Harnessing Calcium Signaling in Dendritic Cells - A Potential Approach to Modulate the Immune Response In Vivo for Immunotherapy
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CitationChan, Gail. 2013. Harnessing Calcium Signaling in Dendritic Cells - A Potential Approach to Modulate the Immune Response In Vivo for Immunotherapy. Doctoral dissertation, Harvard University.
AbstractOver the past several decades, our understanding of the immune system has advanced considerably. With it, an appreciation for its role in a number of diseases, such as cancer and infection has significantly grown. While our increased understanding of the immunological mechanisms underlying these diseases has improved treatment, considerable morbidity and mortality from these illnesses still exists signifying the need for more effective and innovative therapies. Dendritic cell (DC) therapy has been shown to be a promising approach to induce strong immune responses for immunotherapy, and biomaterial-based strategies have been developed to target DCs in vivo to facilitate this purpose. Given the importance of calcium in DC function and activation, we hypothesized that we could develop a biomaterial-based approach to locally and specifically control calcium signaling in DCs in vivo as a novel strategy for immunotherapy. Our first sub-hypothesis was that the calcium used to crosslink alginate gels, a commonly used biomaterial, could activate DCs in vitro; our second sub-hypothesis was that calcium ionophore A23187 could be delivered from biomaterials to activate DCs in vitro; and our third sub-hypothesis was that calcium used to crosslink alginate gels and/or controlled delivery of A23187 could increase local inflammation in vivo. We found that both the calcium released from calcium alginate gels and A23187 matured DCs and enhanced TLR-induced inflammatory cytokine secretion in vitro. Although we were unable to effectively deliver A23187 in vivo, calcium alginate gels injected subcutaneously were able to upregulate a number of inflammatory cytokines and chemokines relative to barium alginate gels. Likewise, when LPS was delivered from calcium alginate gels, the inflammatory effects of LPS on surrounding tissue were enhanced compared to when it was delivered from barium alginate gels. Thus, we confirmed that the calcium crosslinker in alginate gels could activate DCs, and provided a proof-of-principle that calcium signaling could be harnessed in vivo to enhance the immune response. Not only does this work impact the future of biomaterial design, but it may also enhance our understanding of DC biology. This thesis lays the groundwork for a novel and potentially effective strategy for enhancing DC activation in vivo, and suggests that ion signaling pathways in other cell types (both immune and non-immune) could also be targeted using biomaterials.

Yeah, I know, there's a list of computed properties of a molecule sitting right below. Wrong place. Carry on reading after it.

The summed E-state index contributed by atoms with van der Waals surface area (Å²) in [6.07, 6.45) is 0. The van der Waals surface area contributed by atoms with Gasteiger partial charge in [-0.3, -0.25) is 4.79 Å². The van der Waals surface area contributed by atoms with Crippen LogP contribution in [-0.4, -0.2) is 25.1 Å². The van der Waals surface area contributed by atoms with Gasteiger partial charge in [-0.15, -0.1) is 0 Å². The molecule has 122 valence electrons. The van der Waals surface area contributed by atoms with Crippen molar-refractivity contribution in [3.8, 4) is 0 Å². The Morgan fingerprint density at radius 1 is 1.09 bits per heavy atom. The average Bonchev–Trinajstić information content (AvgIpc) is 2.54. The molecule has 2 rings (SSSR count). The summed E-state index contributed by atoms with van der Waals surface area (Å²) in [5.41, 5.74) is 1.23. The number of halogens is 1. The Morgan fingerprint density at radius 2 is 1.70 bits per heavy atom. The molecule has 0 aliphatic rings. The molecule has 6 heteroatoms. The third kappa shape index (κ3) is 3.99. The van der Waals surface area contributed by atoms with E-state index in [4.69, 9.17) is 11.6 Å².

Citable link to this pagehttp://nrs.harvard.edu/urn-3:HUL.InstRepos:11158235
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